I am translating the 1509, first English Translation of Sebastian Brant's The Shyp of foyls (The Ship of Fools), and came across two words which, for the life of me, I could not construe or make legible. The following are the two words, as they are spelled, in excruciatingly archaic fashion, in the text:


vtylyte I think I am willing to accept "utility" as the answer for this one--Thank you!

I think the second word (vtylyte) may be vitality, but after consulting my handy-dandy etymology dictionary, I discovered, much to my dismay, the word vitality is from the 1590s, although the word vital in its "essential to life" connotation dates back to the late 15th century. I also thought the first word (putueaunce) might be petulance, but then again, the word's etymolgoy origin traces it back to at earliest the 1550s, "from French pétulance (early 16c.)" So no luck there.

Any help on cracking down these two archaic words would be lovely. I have attached scans of the two words as they appear directly from the 1509 text.



enter image description here

My translation:

These fools of their minds are so blind,
That naught they save to their own vitality,
On wise provision they set no thing their mind.

My translation:

I count him wise that thus doth set his brain,
And in the summer can make such (putueaunce?)
Whereby all his may have their sustenance.

  • 11
    If those are from the same text, the first one looks more like purueaunce than putueaunce to me. (no riser, larger serif on the 'r' than on the 't' below).
    – Hellion
    Sep 1, 2020 at 16:21
  • 7
    It would probably be helpful to include scans of the surrounding context for each word. Sep 1, 2020 at 16:27
  • 5
    How about utility - if that fits the context? Sep 1, 2020 at 16:31
  • 8
    Please provide more context. I agree that the first has a r not a t and could be purveyance; and the second is likely to be utility, but isolated examples of what may be esoterically-set esoteric spellings are not going to be easy to decipher.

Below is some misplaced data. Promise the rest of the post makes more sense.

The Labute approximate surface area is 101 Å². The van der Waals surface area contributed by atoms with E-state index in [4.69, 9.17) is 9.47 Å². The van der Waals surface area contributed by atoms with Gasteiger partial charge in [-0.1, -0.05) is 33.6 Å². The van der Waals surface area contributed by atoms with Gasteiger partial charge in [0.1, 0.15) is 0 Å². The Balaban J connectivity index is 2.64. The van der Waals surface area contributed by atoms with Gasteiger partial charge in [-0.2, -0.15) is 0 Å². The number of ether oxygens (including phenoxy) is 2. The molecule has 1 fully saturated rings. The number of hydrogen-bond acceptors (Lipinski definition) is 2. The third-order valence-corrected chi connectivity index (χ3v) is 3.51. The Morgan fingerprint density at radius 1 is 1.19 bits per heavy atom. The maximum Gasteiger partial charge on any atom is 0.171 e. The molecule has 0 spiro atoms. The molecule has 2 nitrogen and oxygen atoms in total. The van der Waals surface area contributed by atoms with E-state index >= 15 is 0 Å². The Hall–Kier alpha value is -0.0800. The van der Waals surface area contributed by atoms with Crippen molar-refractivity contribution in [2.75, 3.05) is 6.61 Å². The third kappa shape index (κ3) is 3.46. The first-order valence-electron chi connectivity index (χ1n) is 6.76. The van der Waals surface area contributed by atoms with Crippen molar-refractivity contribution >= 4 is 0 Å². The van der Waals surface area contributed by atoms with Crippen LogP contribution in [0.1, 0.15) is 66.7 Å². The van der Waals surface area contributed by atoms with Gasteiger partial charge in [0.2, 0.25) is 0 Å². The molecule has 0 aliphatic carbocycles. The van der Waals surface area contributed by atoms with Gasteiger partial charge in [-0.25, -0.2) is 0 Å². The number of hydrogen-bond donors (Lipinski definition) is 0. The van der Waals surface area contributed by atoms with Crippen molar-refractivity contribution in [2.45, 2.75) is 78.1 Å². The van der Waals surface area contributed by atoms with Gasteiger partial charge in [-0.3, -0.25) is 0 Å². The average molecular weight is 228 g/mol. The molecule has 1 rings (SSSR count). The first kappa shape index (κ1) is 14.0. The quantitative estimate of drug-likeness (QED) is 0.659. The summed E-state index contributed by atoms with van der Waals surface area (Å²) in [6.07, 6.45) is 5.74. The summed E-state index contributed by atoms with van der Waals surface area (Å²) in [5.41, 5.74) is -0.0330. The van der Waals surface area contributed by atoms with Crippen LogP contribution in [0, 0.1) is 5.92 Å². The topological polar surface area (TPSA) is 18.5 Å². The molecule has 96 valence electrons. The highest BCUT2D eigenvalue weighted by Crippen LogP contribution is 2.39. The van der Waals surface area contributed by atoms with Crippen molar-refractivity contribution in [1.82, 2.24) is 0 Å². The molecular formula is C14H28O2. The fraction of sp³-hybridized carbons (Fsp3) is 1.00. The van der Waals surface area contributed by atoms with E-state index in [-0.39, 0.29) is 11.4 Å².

– Andrew Leach
    Sep 1, 2020 at 16:44
  • 2
    @AndrewLeach you beat me to it "porveaunce" was one of the many Anglo-Norman spellings of purveyance.
    – Greybeard
    Sep 1, 2020 at 16:54

2 Answers 2


These texts are from Middle English and most of the letters are composed of ııııııııııs.

In Middle English, several letters such as u ~ v, i, w, m, n etc., were written using a sequence of a particular short downstroke of the pen/quill, called a minim. A dotless i was a single minim:


  • i would be one minim: ı
  • u, v and n would be two: ıı
  • m and w would be three: ııı

So the word 'minim' itself would've been written:


It would be ten undifferentiated minims and would've been extremely confusing.


The first word in the question that looks like 'putueaunce' is purueaunce, which was a variant spelling for purveyance. There were identical minims for u and v, so they've been used interchangeably.

A Concise Dictionary of Middle English (Gutenberg) confirms purveaunce and also lists some other variants including purveyaunce, purveiance and purueance.

Or it could be porveaunce which was the Anglo-Norman spelling for purveyance (as pointed out by Andrew Leach and Greybeard in the comments beneath the question).

According to The Language of Emare - A Middle English Romance:

  1. i. PURUYANCE: ‘preparations’, <Anglo-Norman porveaunce ‘foresight, provision for the future, divine Providence’.484

There are lots of quotations for purueaunce/purveiaunce/porveaunce in the Middle English Compendium having many variants of the same spelling such as purveiaunce, purveianse, purveaunce, perveaunce, perviaunce pourveiaunce etc.

Dictionary of the Scots Language also has some quotes using different spellings for purveyance, some of which are purveance, purueianse, purueance, purvyaunce, pourveance, pourueaunce etc.

Here's a quote from Sebastian Brant's The Ship of Fools (vol.2) where purueaunce can be found:

Who that maketh for hymselfe no purueaunce
Of fruyt and corne in somer ...


The second word is utility (as pointed out by Kate Bunting). There were identical minims for u and v. Some sources such as the Oxford English Dictionary claim that they were not exactly the same but were graphic variants of the same letter. The Oxford English Dictionary says that v was used at the beginning of a word and u elsewhere.

The first letter in the second word is therefore a v.